Previous posts have focused mainly on text- and image-based resources. This installment will highlight audio, specifically free resources available on the Internet. Here are a few:
The British Library’s public collections include field recordings of natural and urban soundscapes, music from around the world, a survey of English dialects, early spoken word recordings, as well as historical information on sound reproduction technology.
Xeno-Canto hosts an archive of bird sounds from across the globe and makes good use of Google Maps in its search and information display interfaces.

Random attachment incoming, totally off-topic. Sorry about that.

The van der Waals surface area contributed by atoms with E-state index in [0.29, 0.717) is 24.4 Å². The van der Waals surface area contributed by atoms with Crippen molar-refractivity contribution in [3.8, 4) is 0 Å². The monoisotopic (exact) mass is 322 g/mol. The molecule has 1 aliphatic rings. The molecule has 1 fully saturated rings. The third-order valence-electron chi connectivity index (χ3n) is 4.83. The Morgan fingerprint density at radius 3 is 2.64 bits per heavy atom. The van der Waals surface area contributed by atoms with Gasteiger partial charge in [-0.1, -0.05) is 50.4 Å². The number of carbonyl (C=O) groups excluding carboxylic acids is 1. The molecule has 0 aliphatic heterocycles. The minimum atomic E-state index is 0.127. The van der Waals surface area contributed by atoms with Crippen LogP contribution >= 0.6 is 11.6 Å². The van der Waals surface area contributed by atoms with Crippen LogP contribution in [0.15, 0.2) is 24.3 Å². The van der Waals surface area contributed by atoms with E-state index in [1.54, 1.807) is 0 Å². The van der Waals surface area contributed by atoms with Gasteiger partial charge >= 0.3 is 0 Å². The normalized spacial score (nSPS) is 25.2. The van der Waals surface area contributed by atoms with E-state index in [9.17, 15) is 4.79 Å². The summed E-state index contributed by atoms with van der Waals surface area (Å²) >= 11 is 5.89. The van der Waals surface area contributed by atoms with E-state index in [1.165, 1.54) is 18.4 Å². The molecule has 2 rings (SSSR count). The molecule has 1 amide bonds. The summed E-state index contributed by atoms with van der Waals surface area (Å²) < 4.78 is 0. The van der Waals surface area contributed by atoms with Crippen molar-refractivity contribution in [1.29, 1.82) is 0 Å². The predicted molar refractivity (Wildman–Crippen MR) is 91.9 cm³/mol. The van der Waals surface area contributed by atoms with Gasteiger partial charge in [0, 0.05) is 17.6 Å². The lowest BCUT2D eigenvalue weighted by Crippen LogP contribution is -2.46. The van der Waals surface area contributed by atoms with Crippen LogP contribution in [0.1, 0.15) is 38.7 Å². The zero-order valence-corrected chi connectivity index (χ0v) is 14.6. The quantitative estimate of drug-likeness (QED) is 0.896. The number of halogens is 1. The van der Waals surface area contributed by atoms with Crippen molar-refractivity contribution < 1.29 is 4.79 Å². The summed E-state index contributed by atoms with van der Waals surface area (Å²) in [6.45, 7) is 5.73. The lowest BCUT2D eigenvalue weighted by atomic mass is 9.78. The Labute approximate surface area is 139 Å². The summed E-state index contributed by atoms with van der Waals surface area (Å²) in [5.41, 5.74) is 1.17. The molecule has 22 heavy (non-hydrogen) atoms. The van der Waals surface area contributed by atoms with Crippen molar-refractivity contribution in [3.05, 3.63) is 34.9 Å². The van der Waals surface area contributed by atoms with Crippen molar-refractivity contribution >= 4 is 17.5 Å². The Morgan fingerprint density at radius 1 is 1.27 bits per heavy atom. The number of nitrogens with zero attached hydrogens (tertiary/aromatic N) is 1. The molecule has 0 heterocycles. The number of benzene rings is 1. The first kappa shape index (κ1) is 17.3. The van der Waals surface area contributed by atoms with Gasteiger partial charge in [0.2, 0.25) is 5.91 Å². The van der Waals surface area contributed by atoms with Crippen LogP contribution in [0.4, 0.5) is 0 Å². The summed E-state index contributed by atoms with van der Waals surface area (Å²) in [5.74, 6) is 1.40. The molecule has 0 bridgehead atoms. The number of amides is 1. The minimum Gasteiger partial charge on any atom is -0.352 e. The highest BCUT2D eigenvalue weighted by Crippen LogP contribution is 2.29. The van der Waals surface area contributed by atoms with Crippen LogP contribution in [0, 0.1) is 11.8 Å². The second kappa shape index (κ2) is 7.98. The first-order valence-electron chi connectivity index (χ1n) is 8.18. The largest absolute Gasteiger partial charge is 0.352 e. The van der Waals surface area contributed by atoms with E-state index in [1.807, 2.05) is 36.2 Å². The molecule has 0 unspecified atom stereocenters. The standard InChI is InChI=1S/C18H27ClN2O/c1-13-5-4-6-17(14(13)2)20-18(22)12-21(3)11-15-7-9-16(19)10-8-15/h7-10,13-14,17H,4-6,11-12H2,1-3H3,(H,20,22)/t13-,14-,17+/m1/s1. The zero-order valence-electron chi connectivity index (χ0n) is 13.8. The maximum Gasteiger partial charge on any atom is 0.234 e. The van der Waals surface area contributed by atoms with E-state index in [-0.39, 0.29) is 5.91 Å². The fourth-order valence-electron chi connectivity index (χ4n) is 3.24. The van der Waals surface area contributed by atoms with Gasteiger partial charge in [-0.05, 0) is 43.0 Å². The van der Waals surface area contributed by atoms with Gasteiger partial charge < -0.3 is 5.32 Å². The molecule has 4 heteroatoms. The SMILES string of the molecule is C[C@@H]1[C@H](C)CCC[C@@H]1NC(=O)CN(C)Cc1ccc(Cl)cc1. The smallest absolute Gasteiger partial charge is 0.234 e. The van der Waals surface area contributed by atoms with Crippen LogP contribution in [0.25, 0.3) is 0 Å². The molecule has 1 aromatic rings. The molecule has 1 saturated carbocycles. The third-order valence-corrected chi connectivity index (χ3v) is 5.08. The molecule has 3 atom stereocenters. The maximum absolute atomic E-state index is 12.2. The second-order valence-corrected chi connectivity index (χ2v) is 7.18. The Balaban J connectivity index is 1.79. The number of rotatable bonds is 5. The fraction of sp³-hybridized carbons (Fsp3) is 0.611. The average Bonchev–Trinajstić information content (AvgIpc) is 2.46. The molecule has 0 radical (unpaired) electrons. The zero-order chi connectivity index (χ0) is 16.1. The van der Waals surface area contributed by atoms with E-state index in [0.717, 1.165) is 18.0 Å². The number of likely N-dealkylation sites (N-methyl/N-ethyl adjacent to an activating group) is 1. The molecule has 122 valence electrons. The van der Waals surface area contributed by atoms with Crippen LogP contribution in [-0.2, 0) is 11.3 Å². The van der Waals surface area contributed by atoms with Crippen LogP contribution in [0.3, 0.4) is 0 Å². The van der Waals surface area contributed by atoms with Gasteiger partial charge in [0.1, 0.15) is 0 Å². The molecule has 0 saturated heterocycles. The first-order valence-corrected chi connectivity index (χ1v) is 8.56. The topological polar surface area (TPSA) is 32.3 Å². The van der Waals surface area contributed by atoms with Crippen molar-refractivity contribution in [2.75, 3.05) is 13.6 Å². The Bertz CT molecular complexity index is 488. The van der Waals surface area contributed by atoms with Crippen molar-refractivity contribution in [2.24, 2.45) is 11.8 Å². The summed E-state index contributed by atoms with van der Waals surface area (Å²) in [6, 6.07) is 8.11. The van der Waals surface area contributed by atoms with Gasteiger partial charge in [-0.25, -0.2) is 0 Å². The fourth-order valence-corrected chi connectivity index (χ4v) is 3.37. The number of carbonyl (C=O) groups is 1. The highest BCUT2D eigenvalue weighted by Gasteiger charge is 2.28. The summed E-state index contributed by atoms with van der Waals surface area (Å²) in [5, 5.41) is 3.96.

London Sound Survey is a nice example of how audio can contribute to an overall picture of a geographical place and its culture and history over time.
The Freesound Project is a collaborative database of Creative Commons licensed sounds (focusing only on sounds, not songs).
Free Music Archive is an interactive library of high-quality, legal music downloads directed by New Jersey’s freeform radio station WFMU.
This is just a small sample of what’s out there. Now it’s up to you to decide how audio could enhance your research, project or presentation. Here’s some inspiration: http://tenement.org/folksongs/client/
Written by Zeke Graves